Seven Solutions WR-LEN:

Seven Solutions KIT WR-LEN:

Seven Solutions WRS:

## System Configuration

The White Rabbit feature of the USRP N3xx product family is based on standard networking technology, therefore many system topologies are possible. However, the USRP N3xx device only works as a downstream slave node and must receive its synchronization reference from an upstream master node. This section shows examples of typical configurations used to synchronize a network of multiple USRP N3xx devices.

Figure 1 shows a WRS operating as the master node connected to several USRP N3xx devices. Note that a master SFP port requires the purple SFP transceiver mentioned in the previous section, and a slave SFP port requires the blue SFP transceiver. The USRP N3xx use the SFP+ 0 port for White Rabbit and SFP+ 1 port for IQ streaming. This port configuration requires the White Rabbit “WX” FPGA bitfile.

Download all FPGA images for the version of the USRP Hardware Driver (UHD) installed on the host PC by running the following command in a terminal:

   uhd_images_downloader


Load the WX bitfile by running:

   uhd_image_loader --args type=n3xx,addr=ni-n3xx-<DEVICE_SERIAL> --fpga-path=”<UHD_INSTALL_DIRECTORY>/share/uhd/images/usrp_n310_fpga_WX.bit


Using the UHD API, configure the USRP application to use “internal” clock source and “sfp0” time source:

   usrp->set_clock_source("internal")

usrp->set_time_source("sfp0")


The White Rabbit IP running on the FPGA disciplines the internal VCXO of the USRP N3xx to the clock reference from the upstream master node in the network. See the USRP N3xx block diagram for reference.

The WRS/WR-LEN device needs to be configured as a master on the ports connected to the USRP N3xx modules. Users can make this configuration with the WR-GUI application provided by Seven Solutions, or with a serial console connection to the WRS/WR-LEN device. See the WRS/WR-LEN manual for detailed instructions. After White Rabbit lock is achieved, the standard USRP N3xx synchronization process completes and the devices are ready for use.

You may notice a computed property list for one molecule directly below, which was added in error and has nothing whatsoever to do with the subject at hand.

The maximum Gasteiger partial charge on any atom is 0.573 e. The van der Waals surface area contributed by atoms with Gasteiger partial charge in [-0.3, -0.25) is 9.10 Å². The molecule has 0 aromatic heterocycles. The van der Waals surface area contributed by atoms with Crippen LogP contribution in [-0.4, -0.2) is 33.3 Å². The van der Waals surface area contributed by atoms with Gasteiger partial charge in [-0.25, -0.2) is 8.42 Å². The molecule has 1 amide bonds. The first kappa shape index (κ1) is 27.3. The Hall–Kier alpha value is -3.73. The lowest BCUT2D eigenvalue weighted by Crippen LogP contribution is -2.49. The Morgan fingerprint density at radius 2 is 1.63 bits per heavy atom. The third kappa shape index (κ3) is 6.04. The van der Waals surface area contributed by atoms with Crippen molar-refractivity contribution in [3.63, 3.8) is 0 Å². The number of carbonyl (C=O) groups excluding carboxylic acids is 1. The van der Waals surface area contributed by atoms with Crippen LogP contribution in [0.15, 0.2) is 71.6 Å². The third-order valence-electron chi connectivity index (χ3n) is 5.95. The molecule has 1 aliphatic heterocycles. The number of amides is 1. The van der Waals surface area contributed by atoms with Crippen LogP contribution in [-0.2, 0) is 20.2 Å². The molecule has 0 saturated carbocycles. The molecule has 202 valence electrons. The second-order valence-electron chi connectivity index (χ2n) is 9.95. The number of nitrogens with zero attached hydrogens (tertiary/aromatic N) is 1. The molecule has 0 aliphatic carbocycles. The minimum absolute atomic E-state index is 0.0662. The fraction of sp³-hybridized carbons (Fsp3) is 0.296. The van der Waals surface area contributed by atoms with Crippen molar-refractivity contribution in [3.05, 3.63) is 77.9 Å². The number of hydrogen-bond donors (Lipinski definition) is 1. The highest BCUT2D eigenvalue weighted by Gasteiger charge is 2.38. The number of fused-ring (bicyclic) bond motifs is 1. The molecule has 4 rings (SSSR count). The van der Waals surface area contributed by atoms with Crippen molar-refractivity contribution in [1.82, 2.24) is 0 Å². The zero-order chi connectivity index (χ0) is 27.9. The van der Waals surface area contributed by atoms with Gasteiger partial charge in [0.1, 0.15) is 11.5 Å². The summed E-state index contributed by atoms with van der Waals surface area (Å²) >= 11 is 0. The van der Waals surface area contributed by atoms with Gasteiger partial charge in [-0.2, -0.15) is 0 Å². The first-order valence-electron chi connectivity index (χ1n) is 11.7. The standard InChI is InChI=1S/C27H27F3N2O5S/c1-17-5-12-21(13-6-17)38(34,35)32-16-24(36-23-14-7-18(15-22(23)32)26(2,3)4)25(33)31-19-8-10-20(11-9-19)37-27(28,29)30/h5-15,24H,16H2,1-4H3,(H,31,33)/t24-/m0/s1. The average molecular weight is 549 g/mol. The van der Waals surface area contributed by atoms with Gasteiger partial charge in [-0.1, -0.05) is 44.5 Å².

Figure 1. USRP N3xx synchronization using a White Rabbit Switch

In addition to operating as a master, the WRS and WR-LEN devices can operate as a grandmaster by receiving clock and time references from an external source. This feature is useful for situations where the entire White Rabbit network needs to be disciplined to GPS or other high accuracy synchronization equipment such as a rubidium source. See the WRS/WR-LEN documentation for more information on grandmaster mode.

Figure 2 shows multiple WRS devices cascaded to expand the network beyond 18 USRP N3xx devices.

## Synchronization Example

This section provides an example measurement of the timing alignment between multiple USRP N3xx devices synchronized using White Rabbit, with varying fiber cable lengths. As shown in Figure 3, a White Rabbit Switch in master mode is connected to one USRP N3xx device using a 5 km spool of fiber, and to another USRP N3xx device using 1 m of fiber. The synchronization performance was measured by probing the exported PPS signal, which is in the sample clock domain on both USRP N3xx devices thereby demonstrating sample clock and timestamp alignment. The time difference between each PPS edge was measured with an oscilloscope at room temperature in a laboratory environment. As shown in Figure 4, the resulting measurement shows about 222 ps of skew between the two USRP N3xx devices, thereby demonstrating the sub-nanosecond synchronization of White Rabbit over long distances.

The frequency accuracy of the internal oscillator of each USRP N3xx slave node is derived from the frequency accuracy of the upstream master node, in a manner similar to disciplining to an external clock reference source connected to the REF IN port. By connecting a high accuracy frequency source such as a rubidium reference to the master White Rabbit device in grandmaster mode, all USRP N3xx devices in the White Rabbit network would inherit this frequency accuracy.

Figure 3. Test setup to measure the alignment of two USRP N3xx devices separated by 5 km of fiber
Figure 4. Example showing USRP N3xx measured skew of about 222 ps using 5 km of fiber